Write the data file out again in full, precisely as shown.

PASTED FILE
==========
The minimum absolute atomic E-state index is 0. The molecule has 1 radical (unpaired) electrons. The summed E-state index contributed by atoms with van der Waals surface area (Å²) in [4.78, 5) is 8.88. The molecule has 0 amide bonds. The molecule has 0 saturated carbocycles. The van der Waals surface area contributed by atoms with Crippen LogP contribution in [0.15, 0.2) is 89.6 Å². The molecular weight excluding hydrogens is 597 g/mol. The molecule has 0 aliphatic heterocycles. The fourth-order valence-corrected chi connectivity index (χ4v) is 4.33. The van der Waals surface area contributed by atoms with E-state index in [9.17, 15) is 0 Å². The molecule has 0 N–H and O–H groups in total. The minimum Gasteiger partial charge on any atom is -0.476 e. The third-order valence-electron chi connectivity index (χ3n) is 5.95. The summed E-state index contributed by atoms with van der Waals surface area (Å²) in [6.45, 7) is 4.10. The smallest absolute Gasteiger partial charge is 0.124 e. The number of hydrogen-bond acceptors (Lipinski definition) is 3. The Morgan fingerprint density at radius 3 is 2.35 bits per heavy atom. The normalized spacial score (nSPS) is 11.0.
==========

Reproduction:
The minimum absolute atomic E-state index is 0. The molecule has 1 radical (unpaired) electrons. The summed E-state index contributed by atoms with van der Waals surface area (Å²) in [4.78, 5) is 8.88. The molecule has 0 amide bonds. The molecule has 0 saturated carbocycles. The van der Waals surface area contributed by atoms with Crippen LogP contribution in [0.15, 0.2) is 89.6 Å². The molecular weight excluding hydrogens is 597 g/mol. The molecule has 0 aliphatic heterocycles. The fourth-order valence-corrected chi connectivity index (χ4v) is 4.33. The van der Waals surface area contributed by atoms with E-state index in [9.17, 15) is 0 Å². The molecule has 0 N–H and O–H groups in total. The minimum Gasteiger partial charge on any atom is -0.476 e. The third-order valence-electron chi connectivity index (χ3n) is 5.95. The summed E-state index contributed by atoms with van der Waals surface area (Å²) in [6.45, 7) is 4.10. The smallest absolute Gasteiger partial charge is 0.124 e. The number of hydrogen-bond acceptors (Lipinski definition) is 3. The Morgan fingerprint density at radius 3 is 2.35 bits per heavy atom. The normalized spacial score (nSPS) is 11.0.